Translation by Yehoshua Siskin
Here are a few words from Rabbi Professor Jonathan Sacks about the sukkah and about us:
"The festival of Sukkot takes us back to the most elemental roots of our being: We are made keenly aware that we do not have to live in a palace to be surrounded by clouds of glory. It is precisely into our simple sukkah that the fathers of the nation enter as guests. On this festival, a little hut is revealed to be far more beautiful and meaningful than a luxurious home because it reminds us that we are only temporary residents in God's world. Joy, the overwhelming theme of the festival, is what we feel when we are reminded that it is a privilege simply to be alive, to breathe in the intoxicating beauty of this moment amidst the profusion of nature, and to connect to all of our brothers, to our history, and to hope.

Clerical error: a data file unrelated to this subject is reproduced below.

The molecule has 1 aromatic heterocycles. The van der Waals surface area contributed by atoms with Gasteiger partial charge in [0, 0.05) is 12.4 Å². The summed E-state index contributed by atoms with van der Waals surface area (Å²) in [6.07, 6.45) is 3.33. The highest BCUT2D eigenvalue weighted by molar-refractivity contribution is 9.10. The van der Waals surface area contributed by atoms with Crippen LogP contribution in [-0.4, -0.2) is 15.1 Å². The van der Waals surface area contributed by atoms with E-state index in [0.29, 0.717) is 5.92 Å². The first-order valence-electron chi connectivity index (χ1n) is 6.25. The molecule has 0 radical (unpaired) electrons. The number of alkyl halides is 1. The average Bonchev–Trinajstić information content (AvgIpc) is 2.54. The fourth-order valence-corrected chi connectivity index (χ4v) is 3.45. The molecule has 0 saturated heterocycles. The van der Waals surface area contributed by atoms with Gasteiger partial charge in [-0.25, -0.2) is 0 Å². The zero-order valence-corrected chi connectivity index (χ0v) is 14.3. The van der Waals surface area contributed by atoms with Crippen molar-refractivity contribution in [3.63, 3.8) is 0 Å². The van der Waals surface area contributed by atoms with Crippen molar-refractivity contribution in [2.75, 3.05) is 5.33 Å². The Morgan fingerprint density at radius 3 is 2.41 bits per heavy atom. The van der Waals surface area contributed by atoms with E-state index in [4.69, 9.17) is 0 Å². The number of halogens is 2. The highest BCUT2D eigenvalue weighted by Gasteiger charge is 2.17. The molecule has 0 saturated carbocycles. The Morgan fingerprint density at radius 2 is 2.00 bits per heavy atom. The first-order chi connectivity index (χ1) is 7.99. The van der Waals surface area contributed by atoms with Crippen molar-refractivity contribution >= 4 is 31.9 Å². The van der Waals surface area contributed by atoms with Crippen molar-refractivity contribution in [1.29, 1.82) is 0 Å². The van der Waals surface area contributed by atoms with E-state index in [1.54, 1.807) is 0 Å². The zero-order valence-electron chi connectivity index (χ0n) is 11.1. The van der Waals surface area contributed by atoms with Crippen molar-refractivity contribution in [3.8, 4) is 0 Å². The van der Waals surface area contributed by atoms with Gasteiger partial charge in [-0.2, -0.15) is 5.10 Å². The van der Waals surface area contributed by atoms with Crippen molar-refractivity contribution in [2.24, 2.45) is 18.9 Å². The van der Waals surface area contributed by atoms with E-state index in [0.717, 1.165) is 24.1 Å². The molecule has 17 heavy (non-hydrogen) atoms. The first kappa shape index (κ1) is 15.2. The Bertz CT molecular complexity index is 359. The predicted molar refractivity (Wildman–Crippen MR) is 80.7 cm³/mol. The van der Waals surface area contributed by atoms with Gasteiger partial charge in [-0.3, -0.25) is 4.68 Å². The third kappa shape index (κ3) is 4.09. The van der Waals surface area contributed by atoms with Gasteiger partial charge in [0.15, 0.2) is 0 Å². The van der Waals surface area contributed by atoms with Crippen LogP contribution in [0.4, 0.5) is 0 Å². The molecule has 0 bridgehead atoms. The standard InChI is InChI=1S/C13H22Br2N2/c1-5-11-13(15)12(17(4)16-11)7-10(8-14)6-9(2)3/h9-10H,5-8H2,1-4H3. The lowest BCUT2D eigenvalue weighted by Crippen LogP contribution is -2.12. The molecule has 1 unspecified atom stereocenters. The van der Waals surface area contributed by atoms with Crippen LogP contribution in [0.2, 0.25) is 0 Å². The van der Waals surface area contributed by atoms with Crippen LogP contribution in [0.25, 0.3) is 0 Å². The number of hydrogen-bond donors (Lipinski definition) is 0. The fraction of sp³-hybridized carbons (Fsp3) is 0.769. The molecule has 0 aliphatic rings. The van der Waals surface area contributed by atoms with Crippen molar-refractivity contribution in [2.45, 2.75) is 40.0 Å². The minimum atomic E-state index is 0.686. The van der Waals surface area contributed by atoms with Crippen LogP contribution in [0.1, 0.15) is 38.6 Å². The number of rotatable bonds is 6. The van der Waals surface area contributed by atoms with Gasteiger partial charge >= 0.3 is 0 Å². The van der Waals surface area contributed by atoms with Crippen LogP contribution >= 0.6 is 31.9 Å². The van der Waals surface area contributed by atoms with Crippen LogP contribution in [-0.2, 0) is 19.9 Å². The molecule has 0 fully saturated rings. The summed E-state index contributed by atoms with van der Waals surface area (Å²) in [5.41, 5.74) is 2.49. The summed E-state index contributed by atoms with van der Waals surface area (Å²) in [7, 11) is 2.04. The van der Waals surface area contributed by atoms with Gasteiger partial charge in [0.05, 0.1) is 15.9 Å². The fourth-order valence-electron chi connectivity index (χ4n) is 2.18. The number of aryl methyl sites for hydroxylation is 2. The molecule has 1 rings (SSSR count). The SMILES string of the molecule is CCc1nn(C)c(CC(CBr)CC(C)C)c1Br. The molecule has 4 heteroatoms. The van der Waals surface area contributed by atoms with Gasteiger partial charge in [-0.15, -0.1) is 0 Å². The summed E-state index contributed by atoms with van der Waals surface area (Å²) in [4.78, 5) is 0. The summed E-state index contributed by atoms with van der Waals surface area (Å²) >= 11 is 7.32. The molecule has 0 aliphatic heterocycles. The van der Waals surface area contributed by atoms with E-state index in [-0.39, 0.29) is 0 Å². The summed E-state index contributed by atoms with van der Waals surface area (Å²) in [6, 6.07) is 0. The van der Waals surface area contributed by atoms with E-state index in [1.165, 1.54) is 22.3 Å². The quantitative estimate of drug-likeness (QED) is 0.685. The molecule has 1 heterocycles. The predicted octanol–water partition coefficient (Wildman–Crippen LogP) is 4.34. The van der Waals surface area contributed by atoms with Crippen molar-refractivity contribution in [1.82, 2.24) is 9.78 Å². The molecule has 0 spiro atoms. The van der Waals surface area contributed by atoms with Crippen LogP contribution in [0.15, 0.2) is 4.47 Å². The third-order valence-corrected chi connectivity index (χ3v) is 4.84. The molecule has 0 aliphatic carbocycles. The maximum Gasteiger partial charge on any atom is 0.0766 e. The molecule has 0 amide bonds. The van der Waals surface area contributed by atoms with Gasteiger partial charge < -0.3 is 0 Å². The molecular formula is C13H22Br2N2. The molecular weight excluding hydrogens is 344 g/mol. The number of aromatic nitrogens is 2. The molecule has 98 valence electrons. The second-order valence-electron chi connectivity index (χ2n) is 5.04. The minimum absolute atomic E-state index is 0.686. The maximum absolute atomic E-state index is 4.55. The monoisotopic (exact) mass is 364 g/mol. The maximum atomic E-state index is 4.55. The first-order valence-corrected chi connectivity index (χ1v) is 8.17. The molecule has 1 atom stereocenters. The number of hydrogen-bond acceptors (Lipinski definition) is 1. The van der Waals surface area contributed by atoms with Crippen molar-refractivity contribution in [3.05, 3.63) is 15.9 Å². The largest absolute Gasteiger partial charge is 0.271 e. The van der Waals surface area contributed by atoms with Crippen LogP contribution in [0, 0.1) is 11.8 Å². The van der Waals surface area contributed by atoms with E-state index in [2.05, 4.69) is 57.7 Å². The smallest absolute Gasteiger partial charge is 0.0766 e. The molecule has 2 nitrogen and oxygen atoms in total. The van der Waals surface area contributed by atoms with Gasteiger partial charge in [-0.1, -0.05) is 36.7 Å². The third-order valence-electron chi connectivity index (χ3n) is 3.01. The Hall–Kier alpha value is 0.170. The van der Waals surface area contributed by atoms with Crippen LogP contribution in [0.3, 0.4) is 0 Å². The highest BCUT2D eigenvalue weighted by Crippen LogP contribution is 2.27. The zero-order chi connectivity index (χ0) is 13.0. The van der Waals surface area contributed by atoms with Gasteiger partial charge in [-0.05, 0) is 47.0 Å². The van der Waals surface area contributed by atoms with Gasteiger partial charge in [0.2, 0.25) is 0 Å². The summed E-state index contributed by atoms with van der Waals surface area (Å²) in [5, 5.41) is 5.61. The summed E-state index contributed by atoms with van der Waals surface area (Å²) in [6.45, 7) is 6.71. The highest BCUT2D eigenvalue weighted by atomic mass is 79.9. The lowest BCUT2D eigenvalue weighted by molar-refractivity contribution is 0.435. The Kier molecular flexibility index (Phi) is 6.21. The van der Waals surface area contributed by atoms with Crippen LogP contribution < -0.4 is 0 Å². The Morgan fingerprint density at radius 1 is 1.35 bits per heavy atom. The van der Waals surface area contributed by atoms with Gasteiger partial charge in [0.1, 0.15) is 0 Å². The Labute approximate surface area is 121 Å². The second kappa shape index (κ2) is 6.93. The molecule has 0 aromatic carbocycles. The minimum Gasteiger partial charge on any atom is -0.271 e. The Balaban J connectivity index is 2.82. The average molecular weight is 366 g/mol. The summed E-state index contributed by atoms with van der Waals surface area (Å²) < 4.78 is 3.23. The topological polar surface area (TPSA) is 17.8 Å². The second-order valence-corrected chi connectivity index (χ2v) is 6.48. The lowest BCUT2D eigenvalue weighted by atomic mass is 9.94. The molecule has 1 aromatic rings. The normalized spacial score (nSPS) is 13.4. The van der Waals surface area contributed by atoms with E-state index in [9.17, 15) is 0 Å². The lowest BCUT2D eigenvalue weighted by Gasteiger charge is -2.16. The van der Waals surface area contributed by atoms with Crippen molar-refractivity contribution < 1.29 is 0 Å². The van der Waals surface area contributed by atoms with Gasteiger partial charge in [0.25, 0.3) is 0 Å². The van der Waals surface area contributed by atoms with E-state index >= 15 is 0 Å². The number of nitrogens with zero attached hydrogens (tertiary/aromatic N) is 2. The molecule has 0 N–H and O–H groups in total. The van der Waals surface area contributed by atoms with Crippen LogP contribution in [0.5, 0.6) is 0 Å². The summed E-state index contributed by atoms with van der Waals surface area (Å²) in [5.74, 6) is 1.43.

The nation of Israel is likened to a sukkah that falls but then is put back up again throughout the years. It is precisely the Sukkot festival, a week centered around a portable and temporary structure, that we call 'the time of our rejoicing.' Because Judaism is not a comforting illusion, as if everything is as it should be in our world. Judaism is the courage to believe and to celebrate even when there is uncertainty, when everything is not perfect".